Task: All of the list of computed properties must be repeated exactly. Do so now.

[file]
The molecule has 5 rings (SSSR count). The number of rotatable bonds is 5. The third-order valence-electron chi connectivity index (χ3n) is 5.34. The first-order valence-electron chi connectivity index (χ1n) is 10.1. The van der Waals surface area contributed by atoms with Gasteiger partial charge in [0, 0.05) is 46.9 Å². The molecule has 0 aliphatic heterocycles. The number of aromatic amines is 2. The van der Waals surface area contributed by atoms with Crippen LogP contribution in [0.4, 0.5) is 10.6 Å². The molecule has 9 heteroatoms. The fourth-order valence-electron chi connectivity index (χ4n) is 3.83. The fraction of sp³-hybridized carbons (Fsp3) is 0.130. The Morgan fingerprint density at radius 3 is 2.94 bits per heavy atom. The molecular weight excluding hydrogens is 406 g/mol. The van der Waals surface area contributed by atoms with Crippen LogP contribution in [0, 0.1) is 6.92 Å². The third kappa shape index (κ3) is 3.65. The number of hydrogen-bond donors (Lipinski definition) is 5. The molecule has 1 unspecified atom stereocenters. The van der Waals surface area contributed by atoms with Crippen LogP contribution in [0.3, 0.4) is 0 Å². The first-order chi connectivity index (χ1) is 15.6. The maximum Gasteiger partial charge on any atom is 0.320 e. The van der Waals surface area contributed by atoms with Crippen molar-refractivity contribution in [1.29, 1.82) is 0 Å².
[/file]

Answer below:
The molecule has 5 rings (SSSR count). The number of rotatable bonds is 5. The third-order valence-electron chi connectivity index (χ3n) is 5.34. The first-order valence-electron chi connectivity index (χ1n) is 10.1. The van der Waals surface area contributed by atoms with Gasteiger partial charge in [0, 0.05) is 46.9 Å². The molecule has 0 aliphatic heterocycles. The number of aromatic amines is 2. The van der Waals surface area contributed by atoms with Crippen LogP contribution in [0.4, 0.5) is 10.6 Å². The molecule has 9 heteroatoms. The fourth-order valence-electron chi connectivity index (χ4n) is 3.83. The fraction of sp³-hybridized carbons (Fsp3) is 0.130. The Morgan fingerprint density at radius 3 is 2.94 bits per heavy atom. The molecular weight excluding hydrogens is 406 g/mol. The van der Waals surface area contributed by atoms with Crippen LogP contribution in [0, 0.1) is 6.92 Å². The third kappa shape index (κ3) is 3.65. The number of hydrogen-bond donors (Lipinski definition) is 5. The molecule has 1 unspecified atom stereocenters. The van der Waals surface area contributed by atoms with Crippen LogP contribution in [0.3, 0.4) is 0 Å². The first-order chi connectivity index (χ1) is 15.6. The maximum Gasteiger partial charge on any atom is 0.320 e. The van der Waals surface area contributed by atoms with Crippen molar-refractivity contribution in [1.29, 1.82) is 0 Å².